What does the Budget mean for home ownership

Every Autumn, the Government sets out their budget for the coming year; how much they expect to take in, and how much they plan to spend. This year’s Autumn Budget builds on last year’s commitments to build more homes and assist first-time buyers.

At Trussle, we welcome any moves that could make the prospect of owning a home more accessible and affordable for all. However, more needs to be done to help the two million current home owners who are unnecessarily paying up to £4,000 in extra interest per year on their mortgage.

Disappointingly - despite strong words from the Prime Minister last month - the Government has not taken this opportunity to act against companies charging customers a “loyalty penalty” such as the higher-interest Standard Variable Rate (SVR).

Building more homes

This Budget saw continued commitment to the delivery of new homes from the Government. Announcements that impact home ownership included:

  • Lending £1 billion to Small Medium Enterprise housebuilders to support home building.
  • A grant of £75 million from the Home Building Fund for St Modwen plc, to fund infrastructure to build over 13,000 new homes.
  • A pledge of £500 million for the Housing Infrastructure Fund for councils to a total £5.5 billion which will create up to 650,000 new homes.
  • Putting aside £8.5 million to support parishes and communities to provide more affordable homes for local people to buy.

Building more homes is a positive long term strategy, however the Government needs to ensure that we’re working towards making homes more accessible and affordable in the short term also.

First-time buyers

The Government announced that the Help to Buy scheme will end in March 2023, and that this will be restricted to first-time buyers only until then.

It also announced the extension of stamp duty relief for those buying their first home through a Shared Ownership scheme. This will be backdated to 22 November 2017 so that those eligible who haven’t previously claimed first-time buyers relief will be able to claim a refund. Here are further details:

  • The Budget announced that from April 2021, a new Help to Buy Equity Loan scheme will run for two years before closing in March 2023. This will be available for first-time buyers only, and for homes with a market value up to new regional property price caps.
  • These caps are set at 1.5 times the current forecast regional average first-time buyer price, up to a maximum of £600,000 in London.
  • The Government will extend first-time buyers relief in England and Northern Ireland so that all qualifying Shared Ownership property purchasers can benefit.

Our CEO Ishaan Malhi comments: “The purpose of the Shared Ownership scheme is to allow for those with restricted financial means greater accessibility in the journey towards home ownership. So, it’s only right that those using this route have received the same stamp duty boost as other first-time buyers.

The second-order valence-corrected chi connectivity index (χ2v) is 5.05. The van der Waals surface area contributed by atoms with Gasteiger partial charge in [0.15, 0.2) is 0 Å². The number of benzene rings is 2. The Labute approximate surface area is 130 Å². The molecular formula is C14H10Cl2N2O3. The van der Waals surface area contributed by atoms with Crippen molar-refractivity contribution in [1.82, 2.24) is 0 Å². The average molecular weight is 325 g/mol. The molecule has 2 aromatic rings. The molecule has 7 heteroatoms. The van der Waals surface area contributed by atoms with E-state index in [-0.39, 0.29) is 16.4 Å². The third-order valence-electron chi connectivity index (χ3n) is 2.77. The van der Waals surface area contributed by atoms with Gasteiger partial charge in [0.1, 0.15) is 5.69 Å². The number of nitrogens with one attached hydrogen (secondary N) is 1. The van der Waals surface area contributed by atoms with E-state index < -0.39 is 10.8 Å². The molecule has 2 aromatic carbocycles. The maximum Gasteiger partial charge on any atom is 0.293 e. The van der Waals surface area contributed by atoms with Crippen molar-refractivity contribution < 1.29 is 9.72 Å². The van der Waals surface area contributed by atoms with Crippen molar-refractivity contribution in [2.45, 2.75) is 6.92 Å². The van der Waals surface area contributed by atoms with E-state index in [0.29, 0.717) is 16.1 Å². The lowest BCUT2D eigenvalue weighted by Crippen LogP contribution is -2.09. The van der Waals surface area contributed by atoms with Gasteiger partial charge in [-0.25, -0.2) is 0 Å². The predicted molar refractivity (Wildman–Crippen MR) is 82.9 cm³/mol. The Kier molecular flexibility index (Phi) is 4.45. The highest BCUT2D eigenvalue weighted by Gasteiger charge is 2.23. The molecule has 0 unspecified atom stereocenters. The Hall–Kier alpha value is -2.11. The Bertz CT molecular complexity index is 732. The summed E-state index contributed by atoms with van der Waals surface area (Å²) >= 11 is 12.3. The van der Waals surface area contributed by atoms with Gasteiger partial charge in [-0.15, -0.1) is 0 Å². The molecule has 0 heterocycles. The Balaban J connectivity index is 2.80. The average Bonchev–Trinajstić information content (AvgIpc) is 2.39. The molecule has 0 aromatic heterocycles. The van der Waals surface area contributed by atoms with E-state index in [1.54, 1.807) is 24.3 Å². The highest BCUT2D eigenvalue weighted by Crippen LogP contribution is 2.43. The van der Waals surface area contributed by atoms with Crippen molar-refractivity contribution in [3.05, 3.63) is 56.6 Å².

When the chancellor introduced the policy last year for first-time buyers it split opinion, with some believing that this would lead to higher house prices. This doesn’t appear to have happened and it’s difficult to argue with the numbers, with more than 121,000 people benefitting so far, and the number of first time buyers at an 11 year high.

The Government’s decision to increase the threshold from £300,000 to £500,000 will also make a huge difference to first-time buyers in the most expensive parts of the UK, like London, where the average house price is just shy of this total.”

What does this mean for home owners?

This Budget attempts to address widely expressed concerns on the availability of housing and also takes further action to help first-time buyers get on the ladder. However gaps remain in terms of transparency around the home buying process and also in assisting those already on the ladder.

What we haven’t seen from this Budget are any announcements that back the Prime Minister’s promise that this Government will act against lenders charging their customers a loyalty penalty. Therefore homeowners are losing out in the long term. A more transparent mortgage switching process could help save the 2 million people on Standard Variable Rates some £10bn, which would see a saving of up to £4,000 per household.

Improving transparency in the mortgage process is crucial to making the market work better for borrowers. Mortgages, despite being the largest financial commitment that most will undertake, are still not completely understood by most people. When households don’t have a good understanding of the characteristics of a mortgage product and how switching this product may benefit them, everyone loses out.

We’ve seen the industry and Government back switching initiatives in other areas such as broadband, energy, and financial products like current accounts. Trussle calls on the Government to take action that will truly champion home owners by backing the Mortgage Switch Guarantee that will ensure lenders make their customers fully aware of how, why, and when they should switch their mortgage.